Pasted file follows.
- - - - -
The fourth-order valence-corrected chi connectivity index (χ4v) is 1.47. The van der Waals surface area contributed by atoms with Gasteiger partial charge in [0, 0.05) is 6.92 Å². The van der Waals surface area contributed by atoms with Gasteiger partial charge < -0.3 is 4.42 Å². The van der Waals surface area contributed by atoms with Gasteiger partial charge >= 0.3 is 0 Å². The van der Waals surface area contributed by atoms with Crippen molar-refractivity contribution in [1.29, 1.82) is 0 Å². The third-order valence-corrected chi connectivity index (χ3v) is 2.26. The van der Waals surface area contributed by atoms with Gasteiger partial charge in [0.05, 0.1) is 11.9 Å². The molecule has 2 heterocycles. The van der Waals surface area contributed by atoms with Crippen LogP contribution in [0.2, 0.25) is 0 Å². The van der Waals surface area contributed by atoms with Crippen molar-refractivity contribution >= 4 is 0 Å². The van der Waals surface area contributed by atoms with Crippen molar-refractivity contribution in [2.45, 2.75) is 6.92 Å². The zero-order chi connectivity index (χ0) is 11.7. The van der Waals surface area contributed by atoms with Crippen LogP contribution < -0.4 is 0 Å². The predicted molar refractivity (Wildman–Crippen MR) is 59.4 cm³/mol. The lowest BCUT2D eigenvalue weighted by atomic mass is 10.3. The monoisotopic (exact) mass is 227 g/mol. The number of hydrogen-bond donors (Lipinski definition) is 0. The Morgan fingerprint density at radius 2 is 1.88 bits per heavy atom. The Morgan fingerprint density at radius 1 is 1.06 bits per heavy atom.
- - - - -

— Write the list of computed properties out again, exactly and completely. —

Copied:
The fourth-order valence-corrected chi connectivity index (χ4v) is 1.47. The van der Waals surface area contributed by atoms with Gasteiger partial charge in [0, 0.05) is 6.92 Å². The van der Waals surface area contributed by atoms with Gasteiger partial charge < -0.3 is 4.42 Å². The van der Waals surface area contributed by atoms with Gasteiger partial charge >= 0.3 is 0 Å². The van der Waals surface area contributed by atoms with Crippen molar-refractivity contribution in [1.29, 1.82) is 0 Å². The third-order valence-corrected chi connectivity index (χ3v) is 2.26. The van der Waals surface area contributed by atoms with Gasteiger partial charge in [0.05, 0.1) is 11.9 Å². The molecule has 2 heterocycles. The van der Waals surface area contributed by atoms with Crippen LogP contribution in [0.2, 0.25) is 0 Å². The van der Waals surface area contributed by atoms with Crippen molar-refractivity contribution >= 4 is 0 Å². The van der Waals surface area contributed by atoms with Crippen molar-refractivity contribution in [2.45, 2.75) is 6.92 Å². The zero-order chi connectivity index (χ0) is 11.7. The van der Waals surface area contributed by atoms with Crippen LogP contribution < -0.4 is 0 Å². The predicted molar refractivity (Wildman–Crippen MR) is 59.4 cm³/mol. The lowest BCUT2D eigenvalue weighted by atomic mass is 10.3. The monoisotopic (exact) mass is 227 g/mol. The number of hydrogen-bond donors (Lipinski definition) is 0. The Morgan fingerprint density at radius 2 is 1.88 bits per heavy atom. The Morgan fingerprint density at radius 1 is 1.06 bits per heavy atom.